What’s Your Story

How I Became The First Woman in The U.S. To Operate a National Convention Center

The executive director of the Baltimore Convention Center Peggy Daidakus — winner of the 2013 International Association of Venue Managers’ Lifetime Achievement Award, and the first woman in the United States to manage and operate a national convention center — explains how she's built a legacy in the city she loves.





When I graduated from college, I started working in [Baltimore] Mayor Donald Shaefer’s office as one of the aides, and I was there for four-and-a-half years. The city and the state worked out a plan and got the state and city’s financial commitment to build a convention center in downtown Baltimore. That was in the mid-’70s. There was originally a study to build a downtown stadium and that fell through. But out of all of the research that was done by the consultants at the time, they said a convention center might be a good thing to build instead.

We had a small convention and visitors bureau, but we only had three hotels, and our arena — which was called the Civic Center at the time — was more or less the convention center in the dark ages of the convention business. The mayor had asked one of his senior executive cabinet members to try to put together a team that would start working on building business to come to Baltimore. I was asked by Bob Hillman, who was the city’s labor commissioner at the time, and who was putting this together, to help him move the offices of the existing convention and visitors bureau and switch them over to a different area.

The two of us sat in a room in a high-rise and pretended like we were the convention and visitors bureau, fielding calls and the interest of folks who wanted to come to Baltimore or look at Baltimore for their convention. About a year later, they hired a team under private management, which was headed by Wayne Chappell, our first convention bureau director, and Jim Smither, our first convention center director. They asked me, “Do you want to be on the bureau side or the center side?” I’m better at logistics, so I went to the center side and became an event coordinator, and that’s how I started my career in the convention business.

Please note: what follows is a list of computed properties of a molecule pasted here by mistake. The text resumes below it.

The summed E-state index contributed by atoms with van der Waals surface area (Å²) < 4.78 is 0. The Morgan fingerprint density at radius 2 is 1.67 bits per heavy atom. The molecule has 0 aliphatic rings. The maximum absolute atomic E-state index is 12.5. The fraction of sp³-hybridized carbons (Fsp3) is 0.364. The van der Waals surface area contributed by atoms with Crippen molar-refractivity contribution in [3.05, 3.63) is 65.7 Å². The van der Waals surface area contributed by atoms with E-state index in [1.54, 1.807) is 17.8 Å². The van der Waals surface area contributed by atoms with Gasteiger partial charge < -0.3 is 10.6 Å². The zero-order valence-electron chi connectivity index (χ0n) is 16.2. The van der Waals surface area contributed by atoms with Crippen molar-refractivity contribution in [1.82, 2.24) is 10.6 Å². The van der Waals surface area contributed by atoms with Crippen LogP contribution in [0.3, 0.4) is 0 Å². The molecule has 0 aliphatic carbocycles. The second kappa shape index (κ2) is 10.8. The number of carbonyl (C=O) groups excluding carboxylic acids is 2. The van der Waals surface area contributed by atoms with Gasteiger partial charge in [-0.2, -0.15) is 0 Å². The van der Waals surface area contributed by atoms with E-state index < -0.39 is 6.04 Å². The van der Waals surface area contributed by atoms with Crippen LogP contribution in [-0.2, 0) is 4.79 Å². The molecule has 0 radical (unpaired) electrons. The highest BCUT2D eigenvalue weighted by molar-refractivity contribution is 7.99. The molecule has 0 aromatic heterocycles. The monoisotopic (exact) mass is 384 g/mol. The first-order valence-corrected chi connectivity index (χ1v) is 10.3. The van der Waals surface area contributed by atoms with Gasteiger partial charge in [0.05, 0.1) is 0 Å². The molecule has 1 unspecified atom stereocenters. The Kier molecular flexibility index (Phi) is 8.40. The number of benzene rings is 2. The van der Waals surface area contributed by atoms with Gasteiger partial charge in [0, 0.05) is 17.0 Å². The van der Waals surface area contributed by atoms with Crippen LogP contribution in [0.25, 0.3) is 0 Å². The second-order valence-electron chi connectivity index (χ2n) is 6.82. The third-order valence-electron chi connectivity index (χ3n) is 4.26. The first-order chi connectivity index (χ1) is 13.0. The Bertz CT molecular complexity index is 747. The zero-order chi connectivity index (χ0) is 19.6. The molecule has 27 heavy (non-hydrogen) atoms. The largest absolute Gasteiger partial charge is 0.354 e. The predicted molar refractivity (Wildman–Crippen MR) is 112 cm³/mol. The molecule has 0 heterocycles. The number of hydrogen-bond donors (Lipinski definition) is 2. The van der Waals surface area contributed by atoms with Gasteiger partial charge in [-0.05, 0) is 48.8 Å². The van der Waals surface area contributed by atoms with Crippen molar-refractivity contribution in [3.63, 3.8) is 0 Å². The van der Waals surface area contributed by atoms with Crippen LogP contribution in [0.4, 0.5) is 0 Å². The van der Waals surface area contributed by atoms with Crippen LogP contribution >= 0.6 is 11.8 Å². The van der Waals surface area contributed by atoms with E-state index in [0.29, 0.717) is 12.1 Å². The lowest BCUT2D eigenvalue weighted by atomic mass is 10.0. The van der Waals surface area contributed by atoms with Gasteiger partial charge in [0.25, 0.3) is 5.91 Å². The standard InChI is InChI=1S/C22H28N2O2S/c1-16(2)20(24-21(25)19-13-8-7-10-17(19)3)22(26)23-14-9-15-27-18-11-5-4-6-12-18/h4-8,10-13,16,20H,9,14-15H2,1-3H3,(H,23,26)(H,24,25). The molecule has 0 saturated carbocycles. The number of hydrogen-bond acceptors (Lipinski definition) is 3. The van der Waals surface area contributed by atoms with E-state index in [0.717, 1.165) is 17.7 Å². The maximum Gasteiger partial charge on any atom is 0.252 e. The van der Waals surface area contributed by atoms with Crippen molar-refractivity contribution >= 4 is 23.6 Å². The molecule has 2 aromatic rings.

There weren’t many women in the field, and it still is a man’s network on the management side. But I had a lot of support here, and what I tried to do was study what was making the guys so successful, or the kinds of things that they brought to the table, and figure out how I could learn from them and put it into my personality and build my confidence on the management side. I never planned on getting into management, but because I was in from the ground floor with the convention center here, I was able to participate in all the aspects of the workings of the convention center. As an event coordinator, I was here watching how catering worked, how the engineering side worked, and I tried to soak all the information in and understand the components of the whole event, rather than just handing it off to someone else.

When the city took the convention center back over from private management [in the mid-’80s] and Tom Mobley became our director, he didn’t have a clue as to what we did. But I was made the assistant director, and it turned out we were a really good team. We kid about it now, but I’m the one who trained him. I was strong in convention services, he was strong in the nuts and bolts, and we took advantage of each other’s strengths and learned from each other. So then when he moved on, that gave me the window of opportunity to move into that position [in 1986].

I found out later that I was the first woman who was appointed to a position of a national convention center. It doesn’t mean there were no other women working in the convention business, but for a national major convention center, I was the first. I didn’t realize the magnitude. I was a hard worker. I felt I earned it. I didn’t look at it as “Oh, I’m a woman in this position.” I just decided that I earned the opportunity to manage a major facility and now it was my turn to take credits and accolades, depending on what the situation was, and to build a team that would provide the standard of service that I was expecting.

Because I came from the customer-service side, and not the nuts-and-bolts side, my focus was on a customer’s experience. I was trained by Mayor Schaefer to say, “Don’t give me the problem, give me the solution,” and that’s what I kept telling my staff. You can complain all you want, but that’s not going to get us to a successful event service or help us become a premier destination. We want people to have a good experience when they get here, so that was what I was focusing on, and apparently that was something that was a little different. My focus was building a team that had a can-do attitude.

I’m from Baltimore and I grew up here, and to look back at where we were or were not — we really were not on the map as a convention city — to where we are today, I’m very proud of the fact that I had something to do with that. Not all by myself, but I was at the beginning stages of our growth in the convention industry. I remember when Harborplace didn’t even exist and it was a big deal to have an aquarium. You put all those pieces together and you look back to say, “I remember when it wasn’t there, and now look where we’ve come.” And perhaps I played some role in my piece of the puzzle to advance us to being a serious contender in the convention world. I’m very proud of that.

Sarah Beauchamp

Sarah Beauchamp was formerly assistant editor of Convene.